Although known about from the late 19th-century, the arch was lost and rediscovered again in 1967, but was at the time just known as a bit of old wall. It was in 1984, when the site was being redeveloped for Swiss Re as their new offices that it was decided to make a feature of the medieval wall, and carry out research into its origins.
It was known at the time that the wall and arch formed the entrance to a chapel just to the south of the presbytery, or chancel which is where the clergy worshipped in the monastery’s church. Made up of a mix of stones from later repairs and changes, the dominant faced stone is limestone from north-western France near the city of Caen, a reminder that this was a fairly wealthy monastery at the time of its founding so could afford to import the good stuff.
The development by Speyhawk (architects GMW Partnership) was designed around the remaining arch and wall to make a feature of it inside the building.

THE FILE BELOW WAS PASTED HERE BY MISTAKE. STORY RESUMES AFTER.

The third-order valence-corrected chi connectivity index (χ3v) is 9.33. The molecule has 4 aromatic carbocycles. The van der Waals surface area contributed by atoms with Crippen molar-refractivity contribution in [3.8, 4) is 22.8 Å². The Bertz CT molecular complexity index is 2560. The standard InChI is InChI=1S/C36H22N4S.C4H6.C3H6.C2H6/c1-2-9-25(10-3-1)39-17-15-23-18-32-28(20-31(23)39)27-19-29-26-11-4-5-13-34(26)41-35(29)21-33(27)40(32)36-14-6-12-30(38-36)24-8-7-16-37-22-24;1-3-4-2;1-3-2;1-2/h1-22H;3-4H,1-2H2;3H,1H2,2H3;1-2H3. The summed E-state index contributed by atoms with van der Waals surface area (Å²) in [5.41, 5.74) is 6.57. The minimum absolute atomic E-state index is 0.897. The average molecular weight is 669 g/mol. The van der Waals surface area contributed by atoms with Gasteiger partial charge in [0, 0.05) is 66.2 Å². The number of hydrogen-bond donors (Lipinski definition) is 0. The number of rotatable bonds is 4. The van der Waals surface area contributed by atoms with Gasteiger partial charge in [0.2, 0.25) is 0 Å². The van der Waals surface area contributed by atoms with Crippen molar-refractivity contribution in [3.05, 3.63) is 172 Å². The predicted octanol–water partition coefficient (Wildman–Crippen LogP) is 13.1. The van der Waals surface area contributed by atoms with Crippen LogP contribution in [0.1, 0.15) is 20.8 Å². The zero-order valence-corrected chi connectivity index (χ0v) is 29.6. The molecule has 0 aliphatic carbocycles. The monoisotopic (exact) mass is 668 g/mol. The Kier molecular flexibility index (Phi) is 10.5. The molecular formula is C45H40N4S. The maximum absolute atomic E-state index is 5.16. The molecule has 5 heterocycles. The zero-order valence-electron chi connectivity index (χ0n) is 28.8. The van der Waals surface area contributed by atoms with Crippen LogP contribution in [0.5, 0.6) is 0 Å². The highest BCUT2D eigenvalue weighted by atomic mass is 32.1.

To do that they had to pick away a layer of Victorian and 20th-century brickwork that encased it to reveal the medieval core. Unfortunately, this process revealed that the medieval wall survived mainly as rubble infill without its stone facing, which had long since been removed. While that made conservation difficult, it offered opportunities to study the wall in more detail, especially the sections which had until then only been suspected of being 12th-century.
During the construction of the surrounding building, they had to clad the wall in a steel cage that clamped polystyrene foam around the wall to protect it from vibrations. To preserve the wall and make it visible to people, it was decided to apply modern stone to the wall where necessary to help support the medieval infill, but to leave as much as possible exposed to be seen. The conservation work on the wall was carried out by London Stone, supervised by Museum of London Archaeology.
Sitting in the double-height basement, a spiral staircase next to it isn’t just something they put there because someone chose that design — it’s there because there’s a hint of a lost spiral staircase within the wall infill. So, when the interior of the basement was being fitted out, they chose to add a spiral staircase as an echo of the stairs that may have been built into the medieval wall.